Archaeology in Viotia

Viotia or Boeotia as it is known in classical literature has a wealth of sites that aren't well known by visitors, perhaps because they are not as intact as other more important sites in the country. Boeotia of today and yesterday is home to Thebes, made famous by the Theban plays, as well as other less known sites such as Orhomenos, Gla and Thisvi, among many others.


Near the dusty modern town of Aliartos lies an acropolis of mixed origins. The Mycenaean part lies on the hill, with more modern buildings from the 7th century BC to its north.
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Important sculptures from Livadia and Chaironia such as Demeter, Kyveli, a portrait of emperor Hadrian, a stone sphere with reliefs of the sun and moon, and Athena Kranaia can be seen at the museum.
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Constructed in 1890, this is the earliest museum in Viotia. It contains findings from the cemeteries of Tanagra or which had been retrieved in the field, and also finds from the first excavations conducted by the Archaeological Society.
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In place of Kyriaki there used to be an ancient city named Flygonio, which means gushing water. This city allowed control of routes connecting the mountain settlements with coastal roads of Elikonas.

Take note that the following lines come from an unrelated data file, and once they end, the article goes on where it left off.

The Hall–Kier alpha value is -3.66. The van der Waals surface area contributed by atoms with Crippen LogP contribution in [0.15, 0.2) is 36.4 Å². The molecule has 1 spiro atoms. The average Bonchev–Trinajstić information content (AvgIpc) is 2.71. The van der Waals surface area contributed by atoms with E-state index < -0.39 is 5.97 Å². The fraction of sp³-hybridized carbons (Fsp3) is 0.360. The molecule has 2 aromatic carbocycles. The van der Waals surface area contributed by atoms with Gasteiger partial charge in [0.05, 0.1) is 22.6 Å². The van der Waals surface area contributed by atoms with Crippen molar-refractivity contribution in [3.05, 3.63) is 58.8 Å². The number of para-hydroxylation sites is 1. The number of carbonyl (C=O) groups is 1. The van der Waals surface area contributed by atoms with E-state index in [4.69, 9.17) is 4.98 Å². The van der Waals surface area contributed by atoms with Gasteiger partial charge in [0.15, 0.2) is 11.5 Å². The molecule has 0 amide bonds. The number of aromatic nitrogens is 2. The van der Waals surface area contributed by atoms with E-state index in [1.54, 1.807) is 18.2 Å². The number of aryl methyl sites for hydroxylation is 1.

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Gla
When western engineers were called to drain the Lake Kopais in the late 1800s to reclaim more fertile land, they were met with a mysterious set of huge canals and dykes, which showed that the lake had been drained before in the past. Therein lies the mystery of Gla...
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At Orhomenos there is a vaulted Mycenaean tomb dubbed as the Treasury of Minyas, as well as an ancient acropolis with remains of a theatre (Odeum), temple and other edifices.
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Ancient Thebes figures well in both Greek history and Greek mythology. Its past glory may not be reflected in the modern town of Thebes – or Thiva – today, but there is an excellent archaeological museum there are some sites to visit.